Sandra Moran is riding her motorbike more than 36,000km and stopping at over than 300 towns across Australia, including Tasmania, talking about the loss of her son Jaie to suicide (April 2014).
Her ride is being supported by Overdownunder, a national anti-bullying, depression and suicide education and prevention organisation that is launching their smartphone app to help those feeling vulnerable and in need. Overdownunder Founder, Jerry Farsoun, has been driv ing the campaign bus that has been fitted out by generous businesses all around Melbourne, and will stand to spend $80,000 of his own money to support the journey, also leaving at home his two young sons and his wife. Along the way, Sandra has been talking and showcasing a selection of Overdownunder’s short film productions in the hope to open up the conversation in a bid to reduce those feeling suicidal. “I lost my youngest (child), we didn’t get a chance to help him. We didn’t get any sort of warning so we are just saying to people we deserve a chance,’ Tracy said. “The actual damage done by suicide, the trauma on family and friends is catastrophic.” Arriving in Ballarat on Saturday Sandra said they were trying to turn the ripple effect of the negative into a positive.
“It’s not a single person’s battle, it should be a community battle, so we are trying to get communities to start realizing we all have to contribute time, effort, understanding and acceptance,” she said. “We deserve a chance to help, the stigma has to go.” Sandra said she had met Jerry about four years ago, when she first learnt of Overdownunder through a face book page and the pair communicated.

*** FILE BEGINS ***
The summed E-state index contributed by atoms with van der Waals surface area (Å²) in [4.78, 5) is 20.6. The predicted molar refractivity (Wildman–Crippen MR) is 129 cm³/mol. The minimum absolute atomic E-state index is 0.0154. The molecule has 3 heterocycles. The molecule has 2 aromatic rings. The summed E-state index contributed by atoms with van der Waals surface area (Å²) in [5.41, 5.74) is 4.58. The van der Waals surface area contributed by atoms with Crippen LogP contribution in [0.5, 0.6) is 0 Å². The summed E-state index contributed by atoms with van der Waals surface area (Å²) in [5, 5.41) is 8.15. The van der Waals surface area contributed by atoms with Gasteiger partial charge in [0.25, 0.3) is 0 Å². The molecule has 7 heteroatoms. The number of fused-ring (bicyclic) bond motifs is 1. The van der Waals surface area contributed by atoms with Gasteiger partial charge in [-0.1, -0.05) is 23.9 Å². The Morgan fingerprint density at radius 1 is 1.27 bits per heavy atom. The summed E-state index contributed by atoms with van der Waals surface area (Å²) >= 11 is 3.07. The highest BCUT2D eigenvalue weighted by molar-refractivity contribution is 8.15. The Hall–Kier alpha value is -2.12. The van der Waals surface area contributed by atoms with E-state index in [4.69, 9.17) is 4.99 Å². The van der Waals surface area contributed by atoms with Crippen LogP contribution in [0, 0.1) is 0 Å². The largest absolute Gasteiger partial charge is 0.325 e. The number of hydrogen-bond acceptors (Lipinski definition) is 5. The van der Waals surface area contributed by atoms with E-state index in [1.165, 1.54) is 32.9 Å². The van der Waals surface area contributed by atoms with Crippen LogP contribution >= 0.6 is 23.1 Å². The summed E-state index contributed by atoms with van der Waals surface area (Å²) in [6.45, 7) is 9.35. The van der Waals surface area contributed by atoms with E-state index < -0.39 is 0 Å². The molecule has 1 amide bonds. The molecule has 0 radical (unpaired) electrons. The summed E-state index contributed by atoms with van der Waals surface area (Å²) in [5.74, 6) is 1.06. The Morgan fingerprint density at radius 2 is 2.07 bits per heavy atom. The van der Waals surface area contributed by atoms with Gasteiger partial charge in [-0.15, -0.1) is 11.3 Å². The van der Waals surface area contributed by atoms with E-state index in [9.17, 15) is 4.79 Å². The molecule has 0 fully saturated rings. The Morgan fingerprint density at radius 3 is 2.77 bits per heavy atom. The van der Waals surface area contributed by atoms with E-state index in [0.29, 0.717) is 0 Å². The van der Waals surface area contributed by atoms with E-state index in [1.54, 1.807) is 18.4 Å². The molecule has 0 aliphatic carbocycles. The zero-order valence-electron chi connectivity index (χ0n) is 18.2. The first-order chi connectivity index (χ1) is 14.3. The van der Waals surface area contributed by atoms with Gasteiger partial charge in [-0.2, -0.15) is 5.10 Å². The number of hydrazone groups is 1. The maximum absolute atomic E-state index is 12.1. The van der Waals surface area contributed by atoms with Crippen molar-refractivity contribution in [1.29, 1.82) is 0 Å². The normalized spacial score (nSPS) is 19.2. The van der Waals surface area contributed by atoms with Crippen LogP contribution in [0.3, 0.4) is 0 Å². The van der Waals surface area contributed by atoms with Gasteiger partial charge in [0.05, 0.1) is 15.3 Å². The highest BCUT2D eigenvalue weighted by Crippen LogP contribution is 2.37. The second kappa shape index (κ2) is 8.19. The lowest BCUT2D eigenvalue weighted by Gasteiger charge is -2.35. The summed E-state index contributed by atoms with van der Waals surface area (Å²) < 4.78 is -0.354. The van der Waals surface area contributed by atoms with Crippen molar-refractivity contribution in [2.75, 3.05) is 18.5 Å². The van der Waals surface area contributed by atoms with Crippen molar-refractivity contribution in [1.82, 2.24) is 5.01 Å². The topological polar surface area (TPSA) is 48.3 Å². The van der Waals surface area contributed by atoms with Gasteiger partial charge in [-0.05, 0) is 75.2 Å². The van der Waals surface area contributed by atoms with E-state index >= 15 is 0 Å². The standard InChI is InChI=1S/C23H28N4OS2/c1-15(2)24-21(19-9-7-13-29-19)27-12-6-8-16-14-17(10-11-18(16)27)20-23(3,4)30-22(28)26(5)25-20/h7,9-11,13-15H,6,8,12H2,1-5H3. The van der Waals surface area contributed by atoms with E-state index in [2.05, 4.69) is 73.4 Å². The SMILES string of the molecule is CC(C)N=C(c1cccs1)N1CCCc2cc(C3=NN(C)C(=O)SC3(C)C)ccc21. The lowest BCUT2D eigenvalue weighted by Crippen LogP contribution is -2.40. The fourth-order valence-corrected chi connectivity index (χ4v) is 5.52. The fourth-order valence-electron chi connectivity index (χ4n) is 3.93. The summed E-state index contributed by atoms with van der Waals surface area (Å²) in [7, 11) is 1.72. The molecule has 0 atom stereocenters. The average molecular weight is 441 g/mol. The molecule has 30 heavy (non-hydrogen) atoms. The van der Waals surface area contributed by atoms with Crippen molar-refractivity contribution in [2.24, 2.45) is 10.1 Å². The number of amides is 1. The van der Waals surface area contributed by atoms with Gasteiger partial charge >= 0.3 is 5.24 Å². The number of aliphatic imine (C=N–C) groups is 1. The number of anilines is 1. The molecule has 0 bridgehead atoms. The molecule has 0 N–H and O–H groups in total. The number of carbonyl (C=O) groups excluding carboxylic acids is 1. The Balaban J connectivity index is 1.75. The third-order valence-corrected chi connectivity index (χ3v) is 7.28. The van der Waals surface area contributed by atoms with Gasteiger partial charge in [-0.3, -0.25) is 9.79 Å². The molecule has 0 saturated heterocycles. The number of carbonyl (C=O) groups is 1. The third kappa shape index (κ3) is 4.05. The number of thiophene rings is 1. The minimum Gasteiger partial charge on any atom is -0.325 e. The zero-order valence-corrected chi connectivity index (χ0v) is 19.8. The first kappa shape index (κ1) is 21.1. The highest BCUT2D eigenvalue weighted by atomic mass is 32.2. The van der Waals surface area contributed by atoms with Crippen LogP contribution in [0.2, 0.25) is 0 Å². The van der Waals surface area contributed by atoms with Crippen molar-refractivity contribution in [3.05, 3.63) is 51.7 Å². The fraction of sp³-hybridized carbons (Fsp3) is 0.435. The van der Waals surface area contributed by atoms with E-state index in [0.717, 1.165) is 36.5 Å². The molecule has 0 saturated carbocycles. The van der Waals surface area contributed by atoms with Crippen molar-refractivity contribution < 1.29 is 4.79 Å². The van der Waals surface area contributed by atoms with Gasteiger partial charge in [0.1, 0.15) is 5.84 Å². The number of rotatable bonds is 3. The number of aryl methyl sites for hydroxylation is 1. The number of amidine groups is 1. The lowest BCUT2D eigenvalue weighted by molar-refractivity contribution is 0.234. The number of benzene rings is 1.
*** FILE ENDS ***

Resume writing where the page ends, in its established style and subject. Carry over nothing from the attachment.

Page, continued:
“Jaie caught us off guard and I think it was about 4 weeks after Jaie that I said to Jerry I lost one of mine,” she said. Sandra had no idea that Jaie was at risk.
He had been diagnosed as being bi-polar 16 days before he died.
“Suicide, depression, mental illness has no race, gender, religion, social status, it doesn’t matter if you are rich, poor or in-between,” she said.
“In the 2013 Australian Bureau statistics suicide is now the leading cause of premature death from 14-44 year olds.
“In 2003-2012 I think we have lost just over 23,000 people to suicide.” Founder, Jerry Farsoun, said he tried to take his own life in 2007 and that is how Overdownunder started. “We have had a good response so far on the campaign,” he said.
“More people are following Sandra’s story, which is most important, to let the people you love and care about have a chance to help. “It’s not selfish but it’s about realizing if you jump it’s too late – it’s about learning different ways to think and help you cope through those difficult times and so these short films outside the bus in the outdoor cinema, people can also watch on utube and social media and people can talk to Sandra. It opens the door for people to talk.” The campaign is due to finish in November.
If anyone wishes to help go to the face book page: